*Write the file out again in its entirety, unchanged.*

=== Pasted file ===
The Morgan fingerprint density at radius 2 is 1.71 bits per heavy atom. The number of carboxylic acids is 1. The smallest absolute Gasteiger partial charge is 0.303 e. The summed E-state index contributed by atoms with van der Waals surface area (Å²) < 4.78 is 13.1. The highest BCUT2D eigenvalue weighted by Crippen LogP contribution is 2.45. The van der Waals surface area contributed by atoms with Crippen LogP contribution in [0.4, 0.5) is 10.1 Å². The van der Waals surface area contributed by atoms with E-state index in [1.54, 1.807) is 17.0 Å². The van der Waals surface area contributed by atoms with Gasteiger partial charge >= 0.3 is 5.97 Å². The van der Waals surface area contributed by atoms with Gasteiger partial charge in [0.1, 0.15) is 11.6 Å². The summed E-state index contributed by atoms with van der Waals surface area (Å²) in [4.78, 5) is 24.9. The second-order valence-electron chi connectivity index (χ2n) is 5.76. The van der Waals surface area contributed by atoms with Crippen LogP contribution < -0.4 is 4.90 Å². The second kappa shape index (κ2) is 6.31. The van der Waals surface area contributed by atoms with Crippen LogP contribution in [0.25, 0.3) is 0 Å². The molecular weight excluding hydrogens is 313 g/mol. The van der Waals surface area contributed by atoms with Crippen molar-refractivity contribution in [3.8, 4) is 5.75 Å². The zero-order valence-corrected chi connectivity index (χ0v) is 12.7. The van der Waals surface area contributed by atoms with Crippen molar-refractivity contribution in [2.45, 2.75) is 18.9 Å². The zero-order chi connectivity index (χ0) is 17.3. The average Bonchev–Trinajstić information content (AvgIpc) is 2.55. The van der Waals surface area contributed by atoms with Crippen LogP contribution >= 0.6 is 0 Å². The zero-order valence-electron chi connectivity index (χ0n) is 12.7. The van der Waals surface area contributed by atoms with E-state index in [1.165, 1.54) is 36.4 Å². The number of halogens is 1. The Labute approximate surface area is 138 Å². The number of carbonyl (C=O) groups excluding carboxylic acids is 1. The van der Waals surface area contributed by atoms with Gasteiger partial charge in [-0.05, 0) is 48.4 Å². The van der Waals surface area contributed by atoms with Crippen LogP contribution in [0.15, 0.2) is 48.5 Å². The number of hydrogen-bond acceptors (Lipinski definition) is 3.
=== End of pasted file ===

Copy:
The Morgan fingerprint density at radius 2 is 1.71 bits per heavy atom. The number of carboxylic acids is 1. The smallest absolute Gasteiger partial charge is 0.303 e. The summed E-state index contributed by atoms with van der Waals surface area (Å²) < 4.78 is 13.1. The highest BCUT2D eigenvalue weighted by Crippen LogP contribution is 2.45. The van der Waals surface area contributed by atoms with Crippen LogP contribution in [0.4, 0.5) is 10.1 Å². The van der Waals surface area contributed by atoms with E-state index in [1.54, 1.807) is 17.0 Å². The van der Waals surface area contributed by atoms with Gasteiger partial charge >= 0.3 is 5.97 Å². The van der Waals surface area contributed by atoms with Gasteiger partial charge in [0.1, 0.15) is 11.6 Å². The summed E-state index contributed by atoms with van der Waals surface area (Å²) in [4.78, 5) is 24.9. The second-order valence-electron chi connectivity index (χ2n) is 5.76. The van der Waals surface area contributed by atoms with Crippen LogP contribution < -0.4 is 4.90 Å². The second kappa shape index (κ2) is 6.31. The van der Waals surface area contributed by atoms with Crippen LogP contribution in [0.25, 0.3) is 0 Å². The molecular weight excluding hydrogens is 313 g/mol. The van der Waals surface area contributed by atoms with Crippen molar-refractivity contribution in [3.8, 4) is 5.75 Å². The zero-order valence-corrected chi connectivity index (χ0v) is 12.7. The van der Waals surface area contributed by atoms with Crippen molar-refractivity contribution in [2.45, 2.75) is 18.9 Å². The zero-order chi connectivity index (χ0) is 17.3. The average Bonchev–Trinajstić information content (AvgIpc) is 2.55. The van der Waals surface area contributed by atoms with Crippen LogP contribution >= 0.6 is 0 Å². The zero-order valence-electron chi connectivity index (χ0n) is 12.7. The van der Waals surface area contributed by atoms with E-state index in [1.165, 1.54) is 36.4 Å². The number of halogens is 1. The Labute approximate surface area is 138 Å². The number of carbonyl (C=O) groups excluding carboxylic acids is 1. The van der Waals surface area contributed by atoms with Gasteiger partial charge in [-0.05, 0) is 48.4 Å². The van der Waals surface area contributed by atoms with Crippen LogP contribution in [0.15, 0.2) is 48.5 Å². The number of hydrogen-bond acceptors (Lipinski definition) is 3.